A cargo terminal developer’s lawsuit against the city of Oakland for preventing coal from being shipped through the city will go to trial in January 2018 and a pair of environmental groups may intervene in the matter, a US District Court judge declared last Thursday.
Judge Vince Chhabria rejected the city’s motion to dismiss the case, which Oakland Bulk and Oversized Terminal LLC filed December 7, five months after the City Council passed an ordinance barring handling and storage of coal and petroleum coke at a shipping facility the company plans on a harborside parcel that the Army abandoned in 1999.
The judge said he wanted the case to go forward on an “aggressive, accelerated” basis, as OBOT had requested. The parties agreed to a schedule of September 15 for expert disclosure, September 29 for fact discovery cutoff, October 2 for rebuttal expert disclosure and November 1 for expert discovery cutoff. In addition, a hearing on cross-motions for summary judgment is scheduled fir December 14.
OBOT claims the coal and petcoke ban is a breach of contract and illegally bucks federal authority over foreign and interstate commerce, US–foreign shipping and hazardous materials transportation.
In its dismissal motion, the city said the breach claim was “not viable” because the lawsuit wasn't filed in timely fashion and the pact “did not expressly provide a vested right to store or handle coal or coke at the Terminal,” nor did it “state that OBOT has the right to handle ‘any and all’ non-containerized bulk goods.”
The plaintiff failed to meet a 90-day deadline for filing and serving a complaint challenging a local government’s land-use decision, the response stated. Chhabria suggested at Thursday’s hearing that the deadline applied instead to amending or modifying the development agreement between OBOT and the city.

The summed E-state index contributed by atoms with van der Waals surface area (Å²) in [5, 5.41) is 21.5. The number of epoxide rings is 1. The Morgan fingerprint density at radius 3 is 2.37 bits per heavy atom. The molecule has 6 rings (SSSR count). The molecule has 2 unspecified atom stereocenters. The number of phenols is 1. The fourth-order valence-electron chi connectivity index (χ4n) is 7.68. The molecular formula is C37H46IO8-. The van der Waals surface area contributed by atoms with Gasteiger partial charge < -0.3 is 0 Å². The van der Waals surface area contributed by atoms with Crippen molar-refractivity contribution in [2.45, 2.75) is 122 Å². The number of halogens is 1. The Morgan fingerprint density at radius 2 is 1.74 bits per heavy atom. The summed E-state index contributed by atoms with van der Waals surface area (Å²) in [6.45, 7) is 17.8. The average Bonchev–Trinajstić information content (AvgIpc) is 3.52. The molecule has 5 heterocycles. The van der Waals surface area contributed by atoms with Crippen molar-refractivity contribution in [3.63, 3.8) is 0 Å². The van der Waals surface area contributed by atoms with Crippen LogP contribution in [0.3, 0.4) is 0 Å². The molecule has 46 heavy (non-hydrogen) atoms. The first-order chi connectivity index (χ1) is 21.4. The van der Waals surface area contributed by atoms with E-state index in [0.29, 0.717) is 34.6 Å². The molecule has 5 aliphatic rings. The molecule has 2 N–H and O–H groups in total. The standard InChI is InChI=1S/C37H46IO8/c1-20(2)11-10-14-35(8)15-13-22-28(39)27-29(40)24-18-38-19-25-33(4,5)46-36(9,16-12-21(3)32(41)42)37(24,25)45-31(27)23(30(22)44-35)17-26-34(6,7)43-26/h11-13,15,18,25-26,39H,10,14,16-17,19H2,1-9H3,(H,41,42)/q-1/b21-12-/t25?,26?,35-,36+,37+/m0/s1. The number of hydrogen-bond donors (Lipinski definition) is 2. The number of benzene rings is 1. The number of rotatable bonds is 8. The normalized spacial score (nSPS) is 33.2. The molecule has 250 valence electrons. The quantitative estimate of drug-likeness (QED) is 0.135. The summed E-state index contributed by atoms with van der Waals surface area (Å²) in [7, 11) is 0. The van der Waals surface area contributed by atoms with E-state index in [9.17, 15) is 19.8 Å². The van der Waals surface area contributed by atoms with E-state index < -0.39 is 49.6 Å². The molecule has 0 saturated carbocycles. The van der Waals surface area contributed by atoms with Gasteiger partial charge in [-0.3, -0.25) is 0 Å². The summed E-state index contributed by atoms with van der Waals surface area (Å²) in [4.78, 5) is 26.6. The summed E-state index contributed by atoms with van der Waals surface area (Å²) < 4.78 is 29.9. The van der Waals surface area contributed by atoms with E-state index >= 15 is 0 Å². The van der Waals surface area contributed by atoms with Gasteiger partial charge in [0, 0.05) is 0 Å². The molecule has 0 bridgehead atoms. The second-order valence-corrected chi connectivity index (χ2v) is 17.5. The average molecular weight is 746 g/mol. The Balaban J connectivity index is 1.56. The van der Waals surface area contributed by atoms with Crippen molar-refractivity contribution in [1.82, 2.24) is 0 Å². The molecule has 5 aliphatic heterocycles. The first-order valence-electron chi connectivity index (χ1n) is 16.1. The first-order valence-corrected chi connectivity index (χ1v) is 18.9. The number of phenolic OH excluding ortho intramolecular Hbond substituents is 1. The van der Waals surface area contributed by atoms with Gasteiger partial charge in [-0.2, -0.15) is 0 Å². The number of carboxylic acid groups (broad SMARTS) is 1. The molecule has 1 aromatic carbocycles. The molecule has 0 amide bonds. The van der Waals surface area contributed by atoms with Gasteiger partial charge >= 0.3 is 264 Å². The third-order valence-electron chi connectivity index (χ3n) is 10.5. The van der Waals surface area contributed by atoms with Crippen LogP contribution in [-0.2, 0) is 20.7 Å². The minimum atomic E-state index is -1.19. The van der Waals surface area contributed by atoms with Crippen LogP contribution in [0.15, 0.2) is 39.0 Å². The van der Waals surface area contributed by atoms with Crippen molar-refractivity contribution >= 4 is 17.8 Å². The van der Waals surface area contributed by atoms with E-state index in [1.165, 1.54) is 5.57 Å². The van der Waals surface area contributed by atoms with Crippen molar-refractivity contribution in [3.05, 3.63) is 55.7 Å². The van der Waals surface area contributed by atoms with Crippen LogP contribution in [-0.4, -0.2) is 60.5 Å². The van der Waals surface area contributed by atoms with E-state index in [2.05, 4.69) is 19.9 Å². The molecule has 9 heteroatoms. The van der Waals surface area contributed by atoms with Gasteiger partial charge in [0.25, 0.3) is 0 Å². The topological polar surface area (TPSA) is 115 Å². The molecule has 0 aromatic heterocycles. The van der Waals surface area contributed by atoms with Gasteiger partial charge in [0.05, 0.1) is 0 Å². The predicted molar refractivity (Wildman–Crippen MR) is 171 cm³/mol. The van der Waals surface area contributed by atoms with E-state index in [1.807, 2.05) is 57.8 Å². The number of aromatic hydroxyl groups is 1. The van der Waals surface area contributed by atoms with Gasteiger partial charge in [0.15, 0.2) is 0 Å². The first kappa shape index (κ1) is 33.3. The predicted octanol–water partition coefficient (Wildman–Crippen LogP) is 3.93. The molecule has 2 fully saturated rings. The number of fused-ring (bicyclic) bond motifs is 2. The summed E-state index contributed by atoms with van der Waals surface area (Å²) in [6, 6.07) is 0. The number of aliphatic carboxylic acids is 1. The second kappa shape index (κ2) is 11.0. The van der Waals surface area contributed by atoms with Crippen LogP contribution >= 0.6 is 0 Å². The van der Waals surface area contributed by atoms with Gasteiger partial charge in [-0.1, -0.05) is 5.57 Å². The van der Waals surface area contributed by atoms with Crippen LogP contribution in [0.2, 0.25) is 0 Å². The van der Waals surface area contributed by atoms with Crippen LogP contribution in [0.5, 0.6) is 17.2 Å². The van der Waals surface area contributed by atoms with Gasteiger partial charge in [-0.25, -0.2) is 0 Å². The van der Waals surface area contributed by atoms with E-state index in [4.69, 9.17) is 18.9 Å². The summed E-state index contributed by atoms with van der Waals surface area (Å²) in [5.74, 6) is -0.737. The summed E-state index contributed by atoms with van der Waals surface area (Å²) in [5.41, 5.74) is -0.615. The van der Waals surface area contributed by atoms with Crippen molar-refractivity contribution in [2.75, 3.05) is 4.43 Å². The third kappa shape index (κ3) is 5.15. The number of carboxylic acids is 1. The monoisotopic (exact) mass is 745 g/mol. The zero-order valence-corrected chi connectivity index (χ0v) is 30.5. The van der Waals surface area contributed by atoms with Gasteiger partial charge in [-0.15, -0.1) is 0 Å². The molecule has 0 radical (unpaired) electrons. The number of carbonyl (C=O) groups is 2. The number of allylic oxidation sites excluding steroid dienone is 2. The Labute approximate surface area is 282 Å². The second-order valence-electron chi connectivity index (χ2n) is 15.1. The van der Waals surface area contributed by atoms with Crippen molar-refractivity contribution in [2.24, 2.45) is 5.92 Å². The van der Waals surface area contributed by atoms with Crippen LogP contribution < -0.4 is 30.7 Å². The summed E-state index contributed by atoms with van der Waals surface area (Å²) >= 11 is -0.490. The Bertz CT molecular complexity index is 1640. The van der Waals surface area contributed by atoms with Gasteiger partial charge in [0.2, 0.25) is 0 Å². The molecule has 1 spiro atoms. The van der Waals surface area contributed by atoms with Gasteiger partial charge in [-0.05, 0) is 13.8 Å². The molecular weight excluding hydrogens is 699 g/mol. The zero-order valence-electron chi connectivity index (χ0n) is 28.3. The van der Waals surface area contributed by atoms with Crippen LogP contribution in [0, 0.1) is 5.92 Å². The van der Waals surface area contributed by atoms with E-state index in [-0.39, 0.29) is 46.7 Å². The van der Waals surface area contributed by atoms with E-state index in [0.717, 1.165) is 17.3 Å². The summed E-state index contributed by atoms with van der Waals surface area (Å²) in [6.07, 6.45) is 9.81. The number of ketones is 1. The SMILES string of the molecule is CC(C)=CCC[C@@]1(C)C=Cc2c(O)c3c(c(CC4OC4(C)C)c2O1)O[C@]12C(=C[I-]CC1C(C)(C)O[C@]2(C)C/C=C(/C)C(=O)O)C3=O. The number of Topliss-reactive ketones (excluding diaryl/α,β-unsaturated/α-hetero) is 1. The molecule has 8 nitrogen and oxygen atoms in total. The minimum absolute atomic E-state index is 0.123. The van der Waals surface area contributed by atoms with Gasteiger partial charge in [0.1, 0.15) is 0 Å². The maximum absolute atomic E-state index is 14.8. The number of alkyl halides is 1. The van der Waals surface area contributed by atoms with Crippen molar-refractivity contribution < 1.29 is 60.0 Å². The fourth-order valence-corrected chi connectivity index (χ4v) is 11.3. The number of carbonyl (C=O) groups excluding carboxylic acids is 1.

He also seemed skeptical toward the city’s argument that the contract did not give OBOT the right to store or handle coal or petcoke at the terminal, since the ban was not in place when the contract was signed.
Chhabria did not buy OBOT’s argument that allowing the Sierra Club and Baykeeper to intervene would bring, in attorney Meredith M. Shaw’s words, “additional discovery, additional motions, additional delay.”
If what they introduce goes beyond the case’s scope, he will disallow it, the judge said. Shaw and co-counsel Robert P. Feldman are with the multinational law firm Quinn Emanuel Urquhart & Sullivan LLP.
Chhabria said initially that he was somewhat hesitant to allow the organizations into the case solely on the ground that they supported the ordinance, “but it does seem like you bring some expertise to the table.” And he was receptive to attorney Colin O’Brien’s notation that their interests were narrower than the city’s.
The lawsuit creates an economic interest for the city that the Sierra Club and Baykeeper do not have, said O’Brien, who is a staff attorney with the environmental advocacy group Earthjustice.
While mentioning that the lawsuit claimed federal law violations, the city’s responding brief did not attempt to refute that argument. Equally noteworthy, however, is that OBOT is employing a private law firm to pursue the matter. OBOT’s top executive, Phillip H. Tagami, has not responded to Hoodline’s query on whether he has contacted the US Attorney’s office on the matter.
Authors of the city’s response are City Attorney Barbara Parker; Chief Assistant City Attorney Otis McGee Jr.; Supervising Deputy City Attorney Colin Troy Bowen; and attorneys Kevin D. Siegel, Gregory R. Aker and Christopher M. Long of the law firm Burke, Williams & Sorenson LLP.
The City Council’s vote to bar coal and petcoke from the proposed shipping terminal came in the wake of studies and citizen complaints raising public-health and environmental issues. The council found persuasive arguments that coal dust and diesel exhaust particulates would cause or worsen respiratory and cardiovascular troubles, cancer and infectious diseases, and would exacerbate climate change.
Citizen activists in West Oakland, which stands to experience the heaviest environmental effects if coal and petcoke are handled and stored at the shipping terminal, have told Hoodline they might well attempt to block rail-borne coal shipments physically if OBOT prevailed in court.